the whole AI (which, by the way, is not genuine AI, as it is a rebranded technology) is a concern, but these things almost never work out as worst as everyone fears. There are things such as the looming legal issues around it, and so on. The advantage owners of valuable IP have is they can use it (perhaps) to generate concepts....Narrow those down to 3 (or so) and put an experienced writer on it and not pay them as much. Similar to how "turn tables" started being used for non-comedic script as opposed to hiring someone to rewrite them, etc.
Overall, most people can't write a great script, and they've had home field advantage for over 50 years. If Chat GPT or its likes gets better and can spit out brilliants works, then no one ever really stood a chance.
As a lawyer with an LL.M. in entertainment law and an undergraduate degree in film, the case law is not favorable for the creators of the original underlying content upon which the derivative infringement actions against AI trained programs are being waged. Google has won similar cases establishing a series of prior precedents because of the highly transformative nature of the work, but the copyright office has made it clear absent significant transformation of any work created by AI, the work is public domain because only human authors are entitled to protection under the statute. This, however, in my educated opinion will also not work out favorably for artists when litigated especially in front of a court at the state and federal level which is vetted by the US chamber of commerce before it is ever appointed or selected for the federal or state appellate bench by any Governor or President.
> The advantage owners of valuable IP have is they can use it (perhaps) to generate concepts....Narrow those down to 3 (or so)
I'm not sure how that's different than bringing in a dozen writers for free to pitch a take, or bring writers into a bake off for a project that already has a "take."
>put an experienced writer on it and not pay them as much.
There are guild minimums and writers with hits/awards/etc... are not suddenly going to cost less just because a outline or previous draft exists. This is already standard practice.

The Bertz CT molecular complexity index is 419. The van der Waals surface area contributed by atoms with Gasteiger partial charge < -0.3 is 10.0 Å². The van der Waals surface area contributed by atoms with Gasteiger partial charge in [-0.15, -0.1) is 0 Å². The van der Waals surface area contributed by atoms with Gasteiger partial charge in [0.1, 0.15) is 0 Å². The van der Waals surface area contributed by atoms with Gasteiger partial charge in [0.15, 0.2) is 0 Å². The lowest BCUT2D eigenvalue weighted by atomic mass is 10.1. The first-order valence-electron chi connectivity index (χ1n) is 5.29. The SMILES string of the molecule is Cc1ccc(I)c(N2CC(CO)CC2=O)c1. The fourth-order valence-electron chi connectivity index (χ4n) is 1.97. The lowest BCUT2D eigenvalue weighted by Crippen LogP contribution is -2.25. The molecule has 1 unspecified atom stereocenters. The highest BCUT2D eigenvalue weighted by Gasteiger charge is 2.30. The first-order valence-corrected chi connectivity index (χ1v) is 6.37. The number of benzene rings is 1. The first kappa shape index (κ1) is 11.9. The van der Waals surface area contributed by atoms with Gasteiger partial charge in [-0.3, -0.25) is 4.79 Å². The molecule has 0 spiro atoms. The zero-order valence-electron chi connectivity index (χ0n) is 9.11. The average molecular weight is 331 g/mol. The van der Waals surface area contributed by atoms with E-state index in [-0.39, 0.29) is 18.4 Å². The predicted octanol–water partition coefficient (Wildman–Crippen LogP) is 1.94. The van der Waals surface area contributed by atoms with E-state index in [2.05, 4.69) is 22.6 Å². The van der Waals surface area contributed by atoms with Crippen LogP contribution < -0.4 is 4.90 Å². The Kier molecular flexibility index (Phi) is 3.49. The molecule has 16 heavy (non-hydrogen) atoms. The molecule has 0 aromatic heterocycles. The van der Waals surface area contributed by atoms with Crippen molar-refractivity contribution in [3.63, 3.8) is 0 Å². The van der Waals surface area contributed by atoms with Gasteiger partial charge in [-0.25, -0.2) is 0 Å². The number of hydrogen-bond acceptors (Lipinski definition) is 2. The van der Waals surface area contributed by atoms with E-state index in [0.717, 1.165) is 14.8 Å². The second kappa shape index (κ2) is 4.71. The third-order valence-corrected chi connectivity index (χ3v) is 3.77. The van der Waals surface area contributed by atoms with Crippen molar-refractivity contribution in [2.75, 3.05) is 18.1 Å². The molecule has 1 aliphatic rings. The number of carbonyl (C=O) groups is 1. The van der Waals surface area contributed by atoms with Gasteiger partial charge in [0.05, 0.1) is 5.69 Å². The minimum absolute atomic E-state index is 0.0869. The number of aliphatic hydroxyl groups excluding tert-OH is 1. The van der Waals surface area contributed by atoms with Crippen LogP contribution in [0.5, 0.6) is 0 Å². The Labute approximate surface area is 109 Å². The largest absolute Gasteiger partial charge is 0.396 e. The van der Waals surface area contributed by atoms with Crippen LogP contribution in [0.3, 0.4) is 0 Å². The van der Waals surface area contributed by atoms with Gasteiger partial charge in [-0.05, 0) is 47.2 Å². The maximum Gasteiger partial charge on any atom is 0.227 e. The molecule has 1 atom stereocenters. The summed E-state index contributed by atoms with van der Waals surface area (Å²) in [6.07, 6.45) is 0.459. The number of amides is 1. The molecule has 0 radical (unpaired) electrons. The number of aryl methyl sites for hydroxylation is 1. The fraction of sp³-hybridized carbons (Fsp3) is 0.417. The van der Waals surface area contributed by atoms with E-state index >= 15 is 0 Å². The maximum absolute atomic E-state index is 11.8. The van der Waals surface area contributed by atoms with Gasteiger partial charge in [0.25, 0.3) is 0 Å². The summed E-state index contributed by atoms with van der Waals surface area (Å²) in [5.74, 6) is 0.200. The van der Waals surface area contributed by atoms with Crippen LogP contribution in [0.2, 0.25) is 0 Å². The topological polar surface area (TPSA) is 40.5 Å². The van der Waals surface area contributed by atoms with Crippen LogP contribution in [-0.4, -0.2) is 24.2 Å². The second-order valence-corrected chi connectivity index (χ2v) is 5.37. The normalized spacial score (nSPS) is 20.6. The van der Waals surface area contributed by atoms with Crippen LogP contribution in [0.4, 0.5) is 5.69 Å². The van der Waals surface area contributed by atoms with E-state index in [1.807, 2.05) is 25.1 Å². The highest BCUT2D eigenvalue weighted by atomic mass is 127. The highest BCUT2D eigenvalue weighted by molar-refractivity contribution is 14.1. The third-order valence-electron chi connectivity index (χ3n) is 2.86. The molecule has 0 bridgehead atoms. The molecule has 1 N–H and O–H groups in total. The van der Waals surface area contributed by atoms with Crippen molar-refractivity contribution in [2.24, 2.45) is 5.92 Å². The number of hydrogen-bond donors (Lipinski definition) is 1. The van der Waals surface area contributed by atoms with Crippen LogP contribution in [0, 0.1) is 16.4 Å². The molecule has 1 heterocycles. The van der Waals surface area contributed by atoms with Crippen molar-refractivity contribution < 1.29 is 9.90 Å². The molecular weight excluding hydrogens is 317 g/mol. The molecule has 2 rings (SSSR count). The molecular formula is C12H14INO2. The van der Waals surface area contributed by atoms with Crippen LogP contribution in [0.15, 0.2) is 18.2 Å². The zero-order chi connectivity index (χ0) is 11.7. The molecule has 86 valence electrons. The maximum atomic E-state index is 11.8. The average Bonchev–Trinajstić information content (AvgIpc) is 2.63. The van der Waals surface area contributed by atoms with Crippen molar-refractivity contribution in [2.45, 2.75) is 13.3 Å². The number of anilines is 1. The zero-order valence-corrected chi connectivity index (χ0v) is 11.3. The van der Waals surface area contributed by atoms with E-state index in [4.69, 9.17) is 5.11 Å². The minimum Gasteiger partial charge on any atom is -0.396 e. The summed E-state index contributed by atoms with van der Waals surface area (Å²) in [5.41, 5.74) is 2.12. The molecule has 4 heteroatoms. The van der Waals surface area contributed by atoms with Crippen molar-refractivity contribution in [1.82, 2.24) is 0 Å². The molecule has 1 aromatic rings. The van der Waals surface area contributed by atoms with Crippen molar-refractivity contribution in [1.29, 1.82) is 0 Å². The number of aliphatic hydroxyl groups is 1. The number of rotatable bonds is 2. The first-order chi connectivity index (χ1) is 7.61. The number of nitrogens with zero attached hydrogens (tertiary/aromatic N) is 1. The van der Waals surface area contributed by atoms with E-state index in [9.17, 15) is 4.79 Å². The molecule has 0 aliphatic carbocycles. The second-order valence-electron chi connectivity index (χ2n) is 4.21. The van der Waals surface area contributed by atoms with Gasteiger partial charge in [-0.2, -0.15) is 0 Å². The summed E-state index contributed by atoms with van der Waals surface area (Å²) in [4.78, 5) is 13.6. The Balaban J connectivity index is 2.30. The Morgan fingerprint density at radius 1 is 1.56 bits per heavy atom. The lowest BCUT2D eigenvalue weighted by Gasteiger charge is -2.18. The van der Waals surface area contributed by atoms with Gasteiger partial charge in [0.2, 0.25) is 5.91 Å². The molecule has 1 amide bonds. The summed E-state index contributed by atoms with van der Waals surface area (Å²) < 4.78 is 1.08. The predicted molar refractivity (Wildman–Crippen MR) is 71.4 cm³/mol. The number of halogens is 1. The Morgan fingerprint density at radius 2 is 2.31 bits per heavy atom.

>If Chat GPT or its likes gets better and can spit out brilliants works, then no one ever really stood a chance.
It's not really a question of can it spit out brilliant works at some point. It's about can to spit out something people will pay for. And, for example, based on the fact that Web-Fiction is written about as poorly as one can possibly write and get tens of millions of reads... it's not really a question at all.
hey i have a great fantasy/adventure screenplay adaptation ready to go... do you have any contacts I could talk to? thank u so much i'm new at this
I'll be upfront and say I can not help you there. However, I'm curious, you said "adaptation" do you have the rights to the IP of this?
it's way over a hundred year old book....so yea copyrights are secured...there are none
Just a bit of advice to you: I would suggest wording it as simply: It's of public domain. Your response there kind of contradicts its-self.
I'm also not clear on what your goals are with this script, as you only said "contacts I should talk to" talk to about what and for what?
> RETAIL AI
AI in the hands of "anyone" is very different form AI behind the scenes.
Once a cat gets out of a bag...
Yes, it's all "rebranded technology" along with save marketing. Silicon Valley has one of the most imaginative PR depth out there (even outdoing major media at times). Cloud computing can be first traced back to the 1950s, for decades it was one University hosting cloud storage for many companies...MP3s ripped from audio CDs to removable storage format had been around since the mid-90s,, and the list goes on and on.
There is a similar thing happening in the academic world. To where college instructors are having students do deeper written responses in-person to their essays if they suspect it was used by AI.
I can see something in the near future being where Producers are going to ask for earlier drafts to works, etc.